The Scottish Conservatives have called on the European Union to mount a challenge to the Scottish Government’s minimum alcohol price plans.
Despite his party backing the move both north and south of the border, Scottish Tory health spokesman Jackson Carlaw urged the EU to test the legality of the proposed legislation.
Mr Carlaw claimed the move was not meant to prevent the policy becoming law but merely an attempt at clarifying the legal basis.
He said: “This is not an attempt to thwart the bill but rather to ensure that every effort is made to determine whether the measure is legal.”
However, according to the Conservative MSP, it is uncertain whether the EU will give any ruling unless one or more of the 27 member states forces it to do so.
Mr Carlaw added: “So, to ensure that the EC expresses a view, Scottish Conservatives intend to meet and encourage concerned member states to mount a challenge so we can have clarification from Europe on the legality of a 50p unit price for alcohol.”
The Tory MSP is set to travel to Brussels next month in order to speak with representatives of other member states as well as industry figures.
Responding, a Scottish Government spokeswoman said:
“Minimum pricing of alcohol does comply with European law, provided it is justified on the basis of public health and social grounds. We are confident that it is justified in Scotland.”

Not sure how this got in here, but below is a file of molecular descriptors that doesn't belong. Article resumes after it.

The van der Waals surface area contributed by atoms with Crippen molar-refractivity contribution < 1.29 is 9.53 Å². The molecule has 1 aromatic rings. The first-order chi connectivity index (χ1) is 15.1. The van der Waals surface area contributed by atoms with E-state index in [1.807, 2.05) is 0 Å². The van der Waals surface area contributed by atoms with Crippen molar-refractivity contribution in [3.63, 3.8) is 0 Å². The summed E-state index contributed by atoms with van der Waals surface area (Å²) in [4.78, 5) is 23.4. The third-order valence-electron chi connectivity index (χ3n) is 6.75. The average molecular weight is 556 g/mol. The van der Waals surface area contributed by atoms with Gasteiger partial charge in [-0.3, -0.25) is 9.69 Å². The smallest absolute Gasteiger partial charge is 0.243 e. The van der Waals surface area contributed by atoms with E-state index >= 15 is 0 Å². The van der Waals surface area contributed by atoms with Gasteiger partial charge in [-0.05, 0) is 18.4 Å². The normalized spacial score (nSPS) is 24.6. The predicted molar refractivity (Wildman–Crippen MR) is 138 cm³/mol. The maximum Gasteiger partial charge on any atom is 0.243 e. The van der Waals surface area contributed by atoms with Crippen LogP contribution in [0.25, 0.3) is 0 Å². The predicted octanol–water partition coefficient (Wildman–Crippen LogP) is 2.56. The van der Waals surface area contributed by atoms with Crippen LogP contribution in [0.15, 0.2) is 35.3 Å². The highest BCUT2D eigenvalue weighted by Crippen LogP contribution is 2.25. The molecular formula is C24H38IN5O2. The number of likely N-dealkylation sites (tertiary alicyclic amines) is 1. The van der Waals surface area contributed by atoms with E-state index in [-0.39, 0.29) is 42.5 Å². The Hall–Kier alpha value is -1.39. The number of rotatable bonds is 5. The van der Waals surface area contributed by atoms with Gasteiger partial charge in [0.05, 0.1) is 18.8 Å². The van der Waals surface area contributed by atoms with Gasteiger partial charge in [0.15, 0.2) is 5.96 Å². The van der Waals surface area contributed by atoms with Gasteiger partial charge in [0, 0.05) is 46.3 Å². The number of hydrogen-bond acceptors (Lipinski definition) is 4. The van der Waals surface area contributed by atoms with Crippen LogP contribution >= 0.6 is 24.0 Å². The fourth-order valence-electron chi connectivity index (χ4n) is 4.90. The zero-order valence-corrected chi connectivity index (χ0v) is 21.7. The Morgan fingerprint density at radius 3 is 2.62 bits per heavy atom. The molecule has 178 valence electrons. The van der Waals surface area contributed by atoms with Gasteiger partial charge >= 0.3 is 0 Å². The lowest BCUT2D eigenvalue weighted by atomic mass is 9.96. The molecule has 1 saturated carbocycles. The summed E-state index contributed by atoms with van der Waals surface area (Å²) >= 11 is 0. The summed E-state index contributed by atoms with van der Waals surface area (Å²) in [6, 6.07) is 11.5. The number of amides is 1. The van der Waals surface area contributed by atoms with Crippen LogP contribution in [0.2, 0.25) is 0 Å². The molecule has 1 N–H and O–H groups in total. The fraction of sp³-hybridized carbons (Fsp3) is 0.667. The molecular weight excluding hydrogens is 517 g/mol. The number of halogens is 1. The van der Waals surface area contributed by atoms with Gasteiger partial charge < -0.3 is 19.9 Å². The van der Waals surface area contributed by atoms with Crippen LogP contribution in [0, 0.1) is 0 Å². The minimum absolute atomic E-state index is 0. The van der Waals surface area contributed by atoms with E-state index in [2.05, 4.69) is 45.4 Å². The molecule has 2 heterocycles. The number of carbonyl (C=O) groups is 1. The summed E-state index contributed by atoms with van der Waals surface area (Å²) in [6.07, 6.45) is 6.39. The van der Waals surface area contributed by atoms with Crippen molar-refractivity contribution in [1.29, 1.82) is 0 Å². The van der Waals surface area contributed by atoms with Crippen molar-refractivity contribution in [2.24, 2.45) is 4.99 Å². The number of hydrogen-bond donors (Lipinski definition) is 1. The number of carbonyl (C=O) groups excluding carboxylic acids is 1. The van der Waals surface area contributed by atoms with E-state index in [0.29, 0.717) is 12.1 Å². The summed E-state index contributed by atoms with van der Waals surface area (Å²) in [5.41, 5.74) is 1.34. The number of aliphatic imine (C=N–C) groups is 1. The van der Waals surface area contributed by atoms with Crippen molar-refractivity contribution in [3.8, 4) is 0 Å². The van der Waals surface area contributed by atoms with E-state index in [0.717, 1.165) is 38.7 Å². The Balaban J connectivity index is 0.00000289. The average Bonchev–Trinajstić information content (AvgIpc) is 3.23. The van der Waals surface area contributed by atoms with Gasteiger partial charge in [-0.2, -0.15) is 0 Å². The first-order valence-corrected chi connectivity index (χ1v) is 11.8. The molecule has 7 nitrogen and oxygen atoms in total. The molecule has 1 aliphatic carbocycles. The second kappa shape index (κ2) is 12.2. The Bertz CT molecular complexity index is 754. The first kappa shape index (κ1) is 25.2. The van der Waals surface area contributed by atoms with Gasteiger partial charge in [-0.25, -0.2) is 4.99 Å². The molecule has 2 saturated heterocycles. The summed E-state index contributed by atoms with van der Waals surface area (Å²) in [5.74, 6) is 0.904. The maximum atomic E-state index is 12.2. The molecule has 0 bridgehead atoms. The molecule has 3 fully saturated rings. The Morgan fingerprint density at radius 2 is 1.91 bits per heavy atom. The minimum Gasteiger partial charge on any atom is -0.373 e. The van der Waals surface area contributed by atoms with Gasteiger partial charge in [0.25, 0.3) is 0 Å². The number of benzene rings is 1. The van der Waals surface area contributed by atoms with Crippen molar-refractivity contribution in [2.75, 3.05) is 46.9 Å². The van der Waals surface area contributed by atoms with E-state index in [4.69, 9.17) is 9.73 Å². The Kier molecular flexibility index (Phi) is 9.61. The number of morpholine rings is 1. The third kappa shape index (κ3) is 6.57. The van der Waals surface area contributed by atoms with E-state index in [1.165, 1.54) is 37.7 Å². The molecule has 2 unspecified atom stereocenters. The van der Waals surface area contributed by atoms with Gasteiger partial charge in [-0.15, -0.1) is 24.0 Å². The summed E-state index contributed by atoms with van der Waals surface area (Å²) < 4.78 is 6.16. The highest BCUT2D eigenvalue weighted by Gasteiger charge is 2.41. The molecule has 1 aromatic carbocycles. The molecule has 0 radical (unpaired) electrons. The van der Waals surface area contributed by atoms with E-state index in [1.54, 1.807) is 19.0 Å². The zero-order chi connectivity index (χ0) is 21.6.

The Scottish Government revealed it plans to set the price per unit alcohol at 50p, the move is intended to tackle Scotland’s growing booze problem. Estimates suggest that after ten years Scotland would save £1bn, over 300 deaths a year would be prevented and there would be 6,500 fewer hospital admissions.
The move was backed by the Tories after the Scottish Government inserted a ‘sunset clause’ that will allow the legislation to be scrapped if it is having no effect. The policy also received the backing of the Scottish Lib Dems.
However Scottish Labour has refused to back the proposal, claiming it will lead to excessive profits for supermarkets.
Supporters of the policy have argued that supermarkets currently slash their alcohol prices and sell at a loss in order to attract people into their premises and if forced to sell at a higher price then alcohol loses its ‘loss leader’ properties which should see sales fall.
Minimum pricing is backed by the medical profession, police, the third sector and some trade organisations. It is also supported by some Labour MSPs.